Heard: February 14, 2017.
action commenced in the Superior Court Department on March
motion to dismiss was heard by James R. Lemire, J.
Allyson H. Cohen for the plaintiff.
William R. Bagley, Jr., Assistant City Solicitor, for the
Present: Green, Meade, & Agnes, JJ.
law prohibits employers, public as well as private, from
subjecting applicants for employment, as well as employees,
to a "lie detector test, " whether the test is
administered in this State or elsewhere. G. L. c. 149, §
The statute includes safeguards for employees who assert
their rights, provides criminal penalties for those who
violate the statute, and permits persons aggrieved by a
statutory violation to bring a civil action against the
violator for injunctive relief and damages. This appeal
requires us to address a question of first impression,
namely, whether § 19B(2) prohibits a Massachusetts
employer from considering the results of a lie detector test
administered lawfully by an out-of-State employer in
connection with an individual's earlier application for
employment in another State. For the reasons that follow, we
conclude that § 19B(2) does not apply in the
circumstances of this case, and accordingly, we affirm the
judgment dismissing the plaintiff's complaint.
plaintiff, Philip Saliba, alleges that the defendant, the
city of Worcester (city), violated G. L. c. 149, §
19B(2), by obtaining and referring to a copy of the
plaintiff's lie detector (polygraph) test results from
his application for a job with the Connecticut State police
(CSP). The judge below allowed the defendant's motion to
dismiss under Mass.R.Civ.P. 12(b)(6), 365 Mass. 747 (1974),
and judgment entered accordingly. The plaintiff filed a
2007 CSP and Worcester police department
plaintiff's claim is based on the following series of
events, which are summarized in his complaint. In 2007, the
plaintiff, an honorably discharged United States Marine Corps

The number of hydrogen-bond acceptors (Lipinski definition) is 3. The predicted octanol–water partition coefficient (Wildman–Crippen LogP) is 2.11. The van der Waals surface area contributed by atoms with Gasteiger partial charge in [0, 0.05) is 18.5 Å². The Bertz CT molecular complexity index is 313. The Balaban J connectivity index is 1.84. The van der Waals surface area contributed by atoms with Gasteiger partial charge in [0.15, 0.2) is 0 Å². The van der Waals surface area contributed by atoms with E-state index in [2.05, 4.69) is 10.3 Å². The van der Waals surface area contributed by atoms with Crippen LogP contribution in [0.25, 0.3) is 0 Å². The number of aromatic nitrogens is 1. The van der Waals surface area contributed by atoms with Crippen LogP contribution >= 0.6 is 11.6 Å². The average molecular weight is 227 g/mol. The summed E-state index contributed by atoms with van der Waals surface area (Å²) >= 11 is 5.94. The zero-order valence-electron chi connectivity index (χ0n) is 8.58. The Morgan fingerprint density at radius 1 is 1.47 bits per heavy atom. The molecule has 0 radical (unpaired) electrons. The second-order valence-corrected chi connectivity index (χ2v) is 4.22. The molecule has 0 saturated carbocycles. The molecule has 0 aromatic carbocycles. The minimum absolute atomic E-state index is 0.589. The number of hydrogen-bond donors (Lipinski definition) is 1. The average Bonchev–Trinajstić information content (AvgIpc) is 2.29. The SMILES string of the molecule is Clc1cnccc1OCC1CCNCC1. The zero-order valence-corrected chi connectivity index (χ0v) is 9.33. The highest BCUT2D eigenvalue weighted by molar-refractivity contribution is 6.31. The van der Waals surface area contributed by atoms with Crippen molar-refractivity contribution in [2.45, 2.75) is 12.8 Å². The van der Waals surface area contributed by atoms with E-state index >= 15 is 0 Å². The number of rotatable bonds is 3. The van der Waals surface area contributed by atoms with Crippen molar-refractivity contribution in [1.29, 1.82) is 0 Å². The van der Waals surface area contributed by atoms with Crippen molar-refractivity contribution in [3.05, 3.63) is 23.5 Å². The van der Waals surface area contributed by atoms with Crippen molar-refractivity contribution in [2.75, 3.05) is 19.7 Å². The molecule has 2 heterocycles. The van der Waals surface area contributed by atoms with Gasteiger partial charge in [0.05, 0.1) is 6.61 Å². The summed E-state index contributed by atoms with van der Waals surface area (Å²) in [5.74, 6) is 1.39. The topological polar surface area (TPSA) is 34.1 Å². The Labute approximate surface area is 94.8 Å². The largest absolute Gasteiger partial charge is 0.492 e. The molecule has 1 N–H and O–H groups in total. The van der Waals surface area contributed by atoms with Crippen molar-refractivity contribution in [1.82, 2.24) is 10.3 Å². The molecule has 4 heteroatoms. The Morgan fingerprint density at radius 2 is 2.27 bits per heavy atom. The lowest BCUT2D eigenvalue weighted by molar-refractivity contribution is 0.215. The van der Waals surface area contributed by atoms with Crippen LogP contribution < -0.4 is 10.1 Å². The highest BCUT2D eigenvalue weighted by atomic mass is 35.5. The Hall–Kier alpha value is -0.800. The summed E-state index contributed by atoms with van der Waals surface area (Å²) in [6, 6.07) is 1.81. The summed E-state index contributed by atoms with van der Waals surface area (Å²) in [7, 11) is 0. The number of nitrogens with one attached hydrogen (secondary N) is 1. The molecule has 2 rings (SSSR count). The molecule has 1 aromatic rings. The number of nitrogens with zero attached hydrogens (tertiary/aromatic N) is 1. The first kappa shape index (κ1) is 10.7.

veteran, was working full time as a plumber. He applied for a
job with the CSP. As part of the hiring process, the
plaintiff voluntarily underwent a polygraph
examination. On January 18, 2008, the plaintiff was
informed that the reason he was not hired by the CSP was his
past use of anabolic steroids.The plaintiff also applied for a
job with the Worcester police department (WPD) around the
same time. On or about January 23, 2008, the WPD requested
from the CSP a copy of the plaintiff's employment
application, the CSP findings, and the results of the
polygraph examination administered by CSP. The polygraph test
results were sent to the WPD the following day. After the WPD
completed its own investigation of the plaintiff, which
included a personal interview, the chief of police forwarded
to the city manager a recommendation that the plaintiff be
bypassed for the job based at least in part on the
results of the CSP polygraph test.
2011 Worcester fire department application.
October, 2011, the plaintiff applied for a job with the
Worcester fire department (WFD). On March 30, 2012, the
plaintiff was bypassed for a position based at least in part
on the results of the CSP polygraph test. The plaintiff
appealed this bypass to the Civil Service Commission, but
later withdrew his appeal.
2013 WFD application.
plaintiff again applied for a job with the WFD in July, 2013.
The plaintiff was interviewed a second time. In connection
with the plaintiff's 2013 application, the WFD obtained
summaries of the investigations conducted in connection with
the plaintiff's 2008 application to the WPD and his 2011
application to the WFD. Of the applicants for the 2013
position, the plaintiff was the only person who had polygraph
test results in his file. The plaintiff was again bypassed,
based at least in part on the results of the polygraph test
administered by the CSP.
plaintiff also appealed this bypass to the Civil Service
Commission (commission) . After three days of hearings,
the commission issued its decision. The commission concluded
that the city "did not require [the plaintiff] to
undergo [a polygraph] exam." The city learned about the
test taken by the plaintiff when it became aware that the
plaintiff had previously applied for employment with the CSP
and requested a copy of the plaintiff's file including
any polygraph test results. The commission ruled that this
did not violate G. L. c. 149, § 19B.
the pendency of the plaintiff's appeal to the commission,
he filed the present complaint in Superior Court alleging
that the city violated G. L. c. 149, § 19B, by using
information from his polygraph examination with the CSP to
bypass him for employment with the WFD in 2011 and
2013. The judge allowed the city's motion